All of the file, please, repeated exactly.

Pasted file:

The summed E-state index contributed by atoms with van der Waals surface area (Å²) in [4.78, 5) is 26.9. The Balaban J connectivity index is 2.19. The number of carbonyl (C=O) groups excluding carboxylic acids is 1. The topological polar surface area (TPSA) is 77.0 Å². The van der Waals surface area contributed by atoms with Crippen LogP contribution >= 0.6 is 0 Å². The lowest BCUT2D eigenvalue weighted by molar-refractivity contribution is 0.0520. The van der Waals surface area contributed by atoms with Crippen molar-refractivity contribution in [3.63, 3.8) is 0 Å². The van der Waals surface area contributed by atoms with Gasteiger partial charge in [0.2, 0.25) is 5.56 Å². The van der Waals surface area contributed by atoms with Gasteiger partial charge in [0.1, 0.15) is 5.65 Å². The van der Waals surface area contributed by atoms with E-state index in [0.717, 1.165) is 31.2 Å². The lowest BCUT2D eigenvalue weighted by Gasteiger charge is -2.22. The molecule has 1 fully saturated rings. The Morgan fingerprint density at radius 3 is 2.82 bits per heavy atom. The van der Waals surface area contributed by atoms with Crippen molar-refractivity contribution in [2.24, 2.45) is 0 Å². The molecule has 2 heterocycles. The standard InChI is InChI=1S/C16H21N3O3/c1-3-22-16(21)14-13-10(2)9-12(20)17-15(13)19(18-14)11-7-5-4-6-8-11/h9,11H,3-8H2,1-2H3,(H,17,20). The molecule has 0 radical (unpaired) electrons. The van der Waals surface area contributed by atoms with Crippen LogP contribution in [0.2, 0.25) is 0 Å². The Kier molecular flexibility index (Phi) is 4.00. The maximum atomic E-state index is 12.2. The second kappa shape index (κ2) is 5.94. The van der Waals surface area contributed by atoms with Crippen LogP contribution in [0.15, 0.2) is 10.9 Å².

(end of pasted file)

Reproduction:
The summed E-state index contributed by atoms with van der Waals surface area (Å²) in [4.78, 5) is 26.9. The Balaban J connectivity index is 2.19. The number of carbonyl (C=O) groups excluding carboxylic acids is 1. The topological polar surface area (TPSA) is 77.0 Å². The van der Waals surface area contributed by atoms with Crippen LogP contribution >= 0.6 is 0 Å². The lowest BCUT2D eigenvalue weighted by molar-refractivity contribution is 0.0520. The van der Waals surface area contributed by atoms with Crippen molar-refractivity contribution in [3.63, 3.8) is 0 Å². The van der Waals surface area contributed by atoms with Gasteiger partial charge in [0.2, 0.25) is 5.56 Å². The van der Waals surface area contributed by atoms with Gasteiger partial charge in [0.1, 0.15) is 5.65 Å². The van der Waals surface area contributed by atoms with E-state index in [0.717, 1.165) is 31.2 Å². The lowest BCUT2D eigenvalue weighted by Gasteiger charge is -2.22. The molecule has 1 fully saturated rings. The Morgan fingerprint density at radius 3 is 2.82 bits per heavy atom. The van der Waals surface area contributed by atoms with Crippen molar-refractivity contribution in [2.24, 2.45) is 0 Å². The molecule has 2 heterocycles. The standard InChI is InChI=1S/C16H21N3O3/c1-3-22-16(21)14-13-10(2)9-12(20)17-15(13)19(18-14)11-7-5-4-6-8-11/h9,11H,3-8H2,1-2H3,(H,17,20). The molecule has 0 radical (unpaired) electrons. The van der Waals surface area contributed by atoms with Crippen LogP contribution in [0.2, 0.25) is 0 Å². The Kier molecular flexibility index (Phi) is 4.00. The maximum atomic E-state index is 12.2. The second kappa shape index (κ2) is 5.94. The van der Waals surface area contributed by atoms with Crippen LogP contribution in [0.15, 0.2) is 10.9 Å².